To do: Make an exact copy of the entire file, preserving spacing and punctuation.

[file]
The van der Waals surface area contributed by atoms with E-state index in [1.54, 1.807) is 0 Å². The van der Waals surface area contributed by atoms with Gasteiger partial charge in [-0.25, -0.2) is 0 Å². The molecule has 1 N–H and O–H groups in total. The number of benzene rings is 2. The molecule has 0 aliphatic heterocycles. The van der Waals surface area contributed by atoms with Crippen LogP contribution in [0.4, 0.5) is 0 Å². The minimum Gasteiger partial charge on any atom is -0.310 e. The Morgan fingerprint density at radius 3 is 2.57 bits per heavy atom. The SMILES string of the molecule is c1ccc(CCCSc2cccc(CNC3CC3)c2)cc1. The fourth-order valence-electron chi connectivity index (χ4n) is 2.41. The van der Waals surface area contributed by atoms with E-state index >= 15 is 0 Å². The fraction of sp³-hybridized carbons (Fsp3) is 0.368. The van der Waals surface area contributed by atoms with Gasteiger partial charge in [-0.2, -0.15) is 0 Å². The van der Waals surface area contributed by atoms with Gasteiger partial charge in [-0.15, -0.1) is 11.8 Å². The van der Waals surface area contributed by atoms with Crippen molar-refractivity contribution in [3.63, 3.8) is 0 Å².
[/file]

The van der Waals surface area contributed by atoms with E-state index in [1.54, 1.807) is 0 Å². The van der Waals surface area contributed by atoms with Gasteiger partial charge in [-0.25, -0.2) is 0 Å². The molecule has 1 N–H and O–H groups in total. The number of benzene rings is 2. The molecule has 0 aliphatic heterocycles. The van der Waals surface area contributed by atoms with Crippen LogP contribution in [0.4, 0.5) is 0 Å². The minimum Gasteiger partial charge on any atom is -0.310 e. The Morgan fingerprint density at radius 3 is 2.57 bits per heavy atom. The SMILES string of the molecule is c1ccc(CCCSc2cccc(CNC3CC3)c2)cc1. The fourth-order valence-electron chi connectivity index (χ4n) is 2.41. The van der Waals surface area contributed by atoms with E-state index >= 15 is 0 Å². The fraction of sp³-hybridized carbons (Fsp3) is 0.368. The van der Waals surface area contributed by atoms with Gasteiger partial charge in [-0.2, -0.15) is 0 Å². The van der Waals surface area contributed by atoms with Gasteiger partial charge in [-0.15, -0.1) is 11.8 Å². The van der Waals surface area contributed by atoms with Crippen molar-refractivity contribution in [3.63, 3.8) is 0 Å².